Nash is honest and recalls his early years of teaching when he taught compliance more than thinking and learning. None of the skills mentioned in the book are developed in a completely non-compliant environment, however. Structures need to be put into place, preferably in the first five weeks of school. Routines should be established the first week, and he gives teachers two good phrases from behavior expert Fred Jones: “I say what I mean, and I mean what I say,” and “We are going to keep doing this until we get it right.”
To have students work harder than the teacher, there is the need for “frontloading.” Nash talks about teacher preparation to put systems into place for transitioning, teaching listening, and preparing work for the students to do. He praises one teacher for writing paragraphs with mistakes for students to correct. But why not use student writing?
I also would use ten-minute lectures. After all, students may encounter the lecture format when they go on to college since most professors are not trained in these more innovative strategies and are expected to be expert in their fields. Students can practice note-taking skills during these short lectures.
Nash says feedback “should be task and goal-oriented.” Goals need to be challenging and feedback immediate. This applies to administrator feedback with teachers after an observation, too. He warns that we should not be obsessed with “rightanswermania” and suggests that in the first days of school students discuss the question, “How can mistakes be part of the improvement process?”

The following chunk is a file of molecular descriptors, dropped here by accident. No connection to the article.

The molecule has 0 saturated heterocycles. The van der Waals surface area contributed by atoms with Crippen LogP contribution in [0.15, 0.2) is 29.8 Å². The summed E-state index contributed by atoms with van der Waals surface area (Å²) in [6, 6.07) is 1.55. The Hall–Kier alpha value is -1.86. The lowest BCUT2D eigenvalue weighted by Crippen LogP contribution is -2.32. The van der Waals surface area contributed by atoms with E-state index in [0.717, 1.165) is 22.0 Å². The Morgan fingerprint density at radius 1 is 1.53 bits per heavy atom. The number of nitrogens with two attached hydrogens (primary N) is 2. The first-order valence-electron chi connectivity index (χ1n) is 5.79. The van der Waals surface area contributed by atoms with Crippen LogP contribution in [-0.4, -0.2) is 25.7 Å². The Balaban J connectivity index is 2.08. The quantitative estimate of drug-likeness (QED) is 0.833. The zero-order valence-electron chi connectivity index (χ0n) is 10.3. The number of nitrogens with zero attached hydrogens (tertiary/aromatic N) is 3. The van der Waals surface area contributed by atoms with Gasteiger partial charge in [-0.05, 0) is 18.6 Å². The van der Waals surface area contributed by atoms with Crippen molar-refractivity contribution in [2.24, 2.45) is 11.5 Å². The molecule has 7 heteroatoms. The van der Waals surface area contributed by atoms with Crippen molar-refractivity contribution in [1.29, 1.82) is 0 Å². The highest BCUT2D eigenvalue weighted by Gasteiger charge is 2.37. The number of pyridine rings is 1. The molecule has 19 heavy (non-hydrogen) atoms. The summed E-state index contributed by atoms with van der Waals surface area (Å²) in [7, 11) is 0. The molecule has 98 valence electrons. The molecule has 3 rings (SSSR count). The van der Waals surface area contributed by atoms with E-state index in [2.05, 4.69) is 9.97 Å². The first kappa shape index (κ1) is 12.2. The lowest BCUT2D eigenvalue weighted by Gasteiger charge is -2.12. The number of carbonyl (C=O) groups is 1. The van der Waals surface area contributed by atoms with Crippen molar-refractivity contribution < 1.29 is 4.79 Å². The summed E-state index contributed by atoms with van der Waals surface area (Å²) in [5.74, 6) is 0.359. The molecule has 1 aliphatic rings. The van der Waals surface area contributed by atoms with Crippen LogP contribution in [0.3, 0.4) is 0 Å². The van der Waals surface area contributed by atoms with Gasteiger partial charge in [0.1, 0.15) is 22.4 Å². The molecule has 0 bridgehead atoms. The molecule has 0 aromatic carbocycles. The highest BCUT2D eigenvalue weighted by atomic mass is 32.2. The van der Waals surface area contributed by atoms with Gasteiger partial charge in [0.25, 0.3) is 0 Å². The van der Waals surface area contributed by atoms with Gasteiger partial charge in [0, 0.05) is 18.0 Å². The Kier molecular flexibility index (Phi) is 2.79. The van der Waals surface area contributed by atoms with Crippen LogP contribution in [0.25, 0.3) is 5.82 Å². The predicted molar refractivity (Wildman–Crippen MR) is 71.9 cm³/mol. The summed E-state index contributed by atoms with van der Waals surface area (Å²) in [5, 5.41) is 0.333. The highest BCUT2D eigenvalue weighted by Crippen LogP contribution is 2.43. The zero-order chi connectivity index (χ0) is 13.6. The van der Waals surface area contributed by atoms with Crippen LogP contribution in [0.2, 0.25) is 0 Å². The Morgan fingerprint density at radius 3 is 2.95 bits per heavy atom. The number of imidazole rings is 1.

The purpose of feedback, the author contends, is that “acknowledging errors allows for opportunities.” The culture has to be safe for students to seek feedback. He describes the “three before me” strategy, and offers some cautions about student feedback. Praise, he believes, needs to be specific (rather than “Good job!”) and is often more effective when done in private. Nash also describes how “Process Praise” can be a motivator and warns that teachers need to wander around when students interact and never sit behind their desks. His section on how teachers can make feedback a two-way street is very valuable.
Change at the classroom level
At the end of the book, we meet Ed again. He wants to move his classroom from teacher-centered to learner-centered where students do eighty percent of the work. As Nash points out, “effective change happens at the classroom level,” although administrators need to “model collaboration” as well.
Much of what Nash writes about was begun when Cooperative Learning and Literature Circles were in vogue. But with “testing frenzy,” many schools dropped these strategies and returned to the status quo. We can’t allow that to happen again, particularly if we want our students to become life-long learners. Learning needs to become continuous and stay that way. Ron Nash’s book is an excellent place to start.
Dr. Mary Langer Thompson is the author of Poems in Water, her first collection of poetry. She is a retired school principal and English teacher who still teaches poetry and writing workshops in schools and loves to use “hands-on,” collaborative activities.